If the eyes are the windows to the soul, then brows are the frames.
We all know a strong brow is essential when it comes to framing your face - but in this age of Covid-19 and face masks, they've become more important than ever.
Brow shaping and styles have changed dramatically over the years. Remember when you were 10 and first tried tweezing off your natural brows? Or when everyone started wearing the powdered pomade brows of the mid-2010s, made popular by the YouTubers of the day? Or patiently waited for our overplucked brows to grow back in so we could embrace the thick, fluffy brows of today?
But now that we're constantly looking at ourselves on Zoom and face masks are drawing more attention to our eye area than ever before, we're doing our brows a little differently.
CEO of Billion Dollar Beauty Natalie Plain launched her brand in 2004 with a brow primer and conditioner, at the time one of the first products of its kind.
Now the brand has just had its strongest year yet in the US - and Plain puts it down to the pandemic.
She says sales of her brow products went up overnight once the pandemic hit and brows became the centre of attention.
"We've seen a huge spike, given the concentration of people wearing a mask," she tells the Herald.
"Nobody paid as much attention to their brows before as they have during quarantine. People want to highlight them, have them groomed but still have that natural look.
"It's a way of expressing yourself amid this hyper-focused attention to your face."
In 2020, beauty became about what we could see above the mask, Plain says.
"Trends come and go. But eyebrows will always be an interpretation of yourself. If you remove someone's brows, they look like a different person."
She agrees that the heavy Instagram brow is long gone. In fact, she says Australia and New Zealand have always been at the forefront of the natural brow trend - she herself is "inspired" by "natural New Zealand beauty".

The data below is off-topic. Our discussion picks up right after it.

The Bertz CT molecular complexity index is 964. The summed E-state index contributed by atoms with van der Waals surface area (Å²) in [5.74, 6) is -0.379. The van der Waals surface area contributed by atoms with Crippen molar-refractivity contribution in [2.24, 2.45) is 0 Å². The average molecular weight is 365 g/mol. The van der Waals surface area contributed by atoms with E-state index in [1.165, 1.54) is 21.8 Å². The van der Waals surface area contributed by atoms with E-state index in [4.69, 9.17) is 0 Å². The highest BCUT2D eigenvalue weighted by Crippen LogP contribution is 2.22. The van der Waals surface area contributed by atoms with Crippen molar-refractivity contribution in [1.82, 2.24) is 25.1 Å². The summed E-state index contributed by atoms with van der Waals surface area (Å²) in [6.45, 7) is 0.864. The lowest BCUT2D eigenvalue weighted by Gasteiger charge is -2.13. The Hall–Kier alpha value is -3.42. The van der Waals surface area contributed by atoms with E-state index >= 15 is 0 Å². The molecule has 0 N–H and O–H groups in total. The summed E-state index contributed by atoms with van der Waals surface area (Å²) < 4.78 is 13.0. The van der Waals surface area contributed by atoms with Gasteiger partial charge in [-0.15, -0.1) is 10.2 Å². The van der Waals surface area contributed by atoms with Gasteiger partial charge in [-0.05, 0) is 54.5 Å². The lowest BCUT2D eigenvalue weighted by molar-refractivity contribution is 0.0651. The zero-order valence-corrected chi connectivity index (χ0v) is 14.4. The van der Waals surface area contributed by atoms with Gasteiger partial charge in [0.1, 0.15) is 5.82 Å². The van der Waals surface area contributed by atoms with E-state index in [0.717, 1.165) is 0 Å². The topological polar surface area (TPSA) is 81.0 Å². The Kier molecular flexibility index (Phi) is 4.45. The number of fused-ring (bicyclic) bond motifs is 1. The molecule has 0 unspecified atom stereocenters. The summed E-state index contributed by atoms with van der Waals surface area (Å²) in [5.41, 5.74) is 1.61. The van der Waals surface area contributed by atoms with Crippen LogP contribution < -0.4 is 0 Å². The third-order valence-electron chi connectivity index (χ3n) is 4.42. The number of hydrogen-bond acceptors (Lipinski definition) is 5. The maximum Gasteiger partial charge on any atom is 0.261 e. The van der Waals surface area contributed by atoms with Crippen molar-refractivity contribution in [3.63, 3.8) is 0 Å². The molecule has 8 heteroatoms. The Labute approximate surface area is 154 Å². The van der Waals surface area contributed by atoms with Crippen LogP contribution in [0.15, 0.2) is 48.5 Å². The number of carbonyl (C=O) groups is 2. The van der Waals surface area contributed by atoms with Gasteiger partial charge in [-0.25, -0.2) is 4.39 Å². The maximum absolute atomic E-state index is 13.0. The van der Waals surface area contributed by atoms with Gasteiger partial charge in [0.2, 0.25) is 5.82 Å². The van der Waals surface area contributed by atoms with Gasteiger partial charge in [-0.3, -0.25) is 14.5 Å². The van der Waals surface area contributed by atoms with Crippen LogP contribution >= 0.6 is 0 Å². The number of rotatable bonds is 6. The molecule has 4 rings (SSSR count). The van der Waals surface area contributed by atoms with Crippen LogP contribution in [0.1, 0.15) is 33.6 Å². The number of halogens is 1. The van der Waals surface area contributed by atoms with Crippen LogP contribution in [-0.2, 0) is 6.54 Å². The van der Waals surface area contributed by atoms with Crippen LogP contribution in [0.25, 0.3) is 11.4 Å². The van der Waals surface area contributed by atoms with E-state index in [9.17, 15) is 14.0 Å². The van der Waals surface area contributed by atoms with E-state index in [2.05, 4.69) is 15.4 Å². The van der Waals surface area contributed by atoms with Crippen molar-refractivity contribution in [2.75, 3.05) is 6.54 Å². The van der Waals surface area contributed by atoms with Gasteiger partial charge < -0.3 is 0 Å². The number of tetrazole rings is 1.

"For me, natural brows have always been the goal. You've got to work with what you have."
For Plain, the perfect brow is all about conditioning, colour and control - and brow care goes hand-in-hand with skincare in the 2021 beauty routine.
"We're all looking to skincare, seeing those imperfections on FaceTime, and thinking: what regimen can I incorporate to make myself more natural?"
Here in New Zealand, beauty technicians have noted a huge spike in people seeking brow treatments amid the pandemic.
Auckland salon Summer Studios opened in January this year, and co-owner Emmie Bryett says there's been a huge increase in people wanting brow treatments.
"It's crazy how much of a focus there's been on them. People are constantly looking at their faces on Zoom chats and there's spikes in appointments after we've been in lockdowns. They know that's all that people can see and people are definitely talking about them more."
For those of us who constantly have to wear masks, brow treatments have become essential, Bryett says.
"We get lots of essential workers like Air NZ staff, people who wear a mask all day – so there's this huge focus on lashes and brows and people wanting to know what they can do to make them look better."
Bryett says the trend for big, bold brows is "calming down" this year. "People are wanting good enhancement of what they already have."
And she has some words of wisdom for those of us thinking about taking to our brows with a pair of tweezers during lockdown.
"Just leave them. Put the tweezers down, I know it's hard but trust me, it'll be worth it.
"I completely understand the boredom and wanting to have a go. But if you must, only tweeze the hairs really low from the brow. Don't try and shape the brow fully yourself."
Instead, give Bryett's own lockdown brow routine a go.
"In the morning, I take an old mascara wand or spoolie and spray it with makeup-setting spray or hairspray and just brush the hairs up and into place," she reveals.
With mask wearing compulsory at alert level 2.5 for most of the country, and no doubt soon for Auckland too, brows will continue to be front of mind for many people, she says.
"I think we'll see an increase in people that never have before getting them done."